From left: A TD representative accepting on the award on behalf of Kathrin Matadeen, who won in the Professional category; Rochelle Prasad, who won in the Emerging Leader category; Florence Sufen Kao, who won in the Social Trailblazer category; Anita Huberman, the president and CEO of the Surrey Board of Trade; Vandna Joshi, who won in the Not-for-Profit category; Alexandra Haukaas, who won in the Corporate/Leadership category; and Maria Santos-Greaves, who won in the Entrepreneur category. (Photo: Surrey Board of Trade)

From left: A TD representative accepting on the award on behalf of Kathrin Matadeen, who won in the Professional category; Rochelle Prasad, who won in the Emerging Leader category; Florence Sufen Kao, who won in the Social Trailblazer category; Anita Huberman, the president and CEO of the Surrey Board of Trade; Vandna Joshi, who won in the Not-for-Profit category; Alexandra Haukaas, who won in the Corporate/Leadership category; and Maria Santos-Greaves, who won in the Entrepreneur category. (Photo: Surrey Board of Trade)

From non-profits to the corporate world, 6 winners announced at Surrey Women in Business Awards

Jody Wilson-Raybould was the keynote speaker for the event

Six winners were honoured at the Women in Business Awards Friday (May 13).

The Surrey Board of Trade hosted the 13th-annual awards, with more than 400 guests in attendance as the event returned to an in-person format.

The MC for the event was Keri Adams of CTV Vancouver, while former MP Jody Wilson-Raybould was the keynote speaker and Canadian Armed Forces Maj. Vicki Ferg.

“The Surrey Women in Business Awards recognizes women that are making Surrey such a dynamic and vibrant city,” said Anita Huberman, president and CEO of the board.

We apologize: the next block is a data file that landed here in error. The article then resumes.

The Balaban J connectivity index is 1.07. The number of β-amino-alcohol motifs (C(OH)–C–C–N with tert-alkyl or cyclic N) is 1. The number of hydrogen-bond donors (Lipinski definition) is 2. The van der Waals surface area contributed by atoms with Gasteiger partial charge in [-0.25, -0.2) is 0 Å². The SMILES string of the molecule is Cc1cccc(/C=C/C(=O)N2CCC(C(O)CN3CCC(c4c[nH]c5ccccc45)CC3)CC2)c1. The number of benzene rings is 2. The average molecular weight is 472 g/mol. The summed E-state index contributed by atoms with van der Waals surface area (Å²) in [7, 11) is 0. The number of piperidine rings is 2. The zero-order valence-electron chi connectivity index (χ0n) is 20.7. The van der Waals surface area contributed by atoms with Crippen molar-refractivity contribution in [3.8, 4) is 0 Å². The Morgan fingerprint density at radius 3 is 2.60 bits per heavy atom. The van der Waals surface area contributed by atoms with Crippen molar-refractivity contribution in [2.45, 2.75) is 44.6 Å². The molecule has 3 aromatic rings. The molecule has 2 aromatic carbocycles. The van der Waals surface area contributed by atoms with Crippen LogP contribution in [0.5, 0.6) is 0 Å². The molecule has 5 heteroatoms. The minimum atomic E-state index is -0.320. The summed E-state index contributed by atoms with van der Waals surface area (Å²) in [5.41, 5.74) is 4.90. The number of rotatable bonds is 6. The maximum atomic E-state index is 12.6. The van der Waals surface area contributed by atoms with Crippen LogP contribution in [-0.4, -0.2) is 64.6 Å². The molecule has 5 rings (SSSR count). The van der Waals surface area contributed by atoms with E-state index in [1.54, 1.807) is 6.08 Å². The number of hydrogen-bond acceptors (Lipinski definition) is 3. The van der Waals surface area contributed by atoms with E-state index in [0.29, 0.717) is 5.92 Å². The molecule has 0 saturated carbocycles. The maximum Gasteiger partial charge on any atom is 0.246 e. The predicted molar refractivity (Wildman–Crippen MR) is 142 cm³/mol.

“The Surrey Women in Business Team through the Surrey Board of Trade are revving up the recognition and opportunities for women in business.”

In the Professional category, Kathrin Matadeen, of TD Bank, was the winner. Matadeen was unable to attend the event and a TD representative accepted the award on her behalf.

Following her undergraduate degree and MBA, Matadeen began her career at TD Bank in 2001, according to the board. Matadeen is currently the vice-president for commercial banking at TD, and leads a team of 34 “banking professionals serving the needs of local businesses by offering customized services to help business owners meet their financial goals.”

Matadeen is also on the Downtown Surrey BIA’s board of directors, is the national co-lead for TD Business Banking Women in Leadership Committee and serves on the School of Business External Program Advisory Committee of the University of the Fraser Valley and on the Abbotsford Community Foundation Finance Committee.

In the Emerging Leader category, Rochelle Prasad was the winner.

Prasad is the founder of SPARK Foundation, a non-profit organization that “offers life education programs to young people across Canada,” notes the board.

“She is the youngest committee member on the City of Surrey’s Community Service Committee and the Provincial Committee on Diversity in Policing.”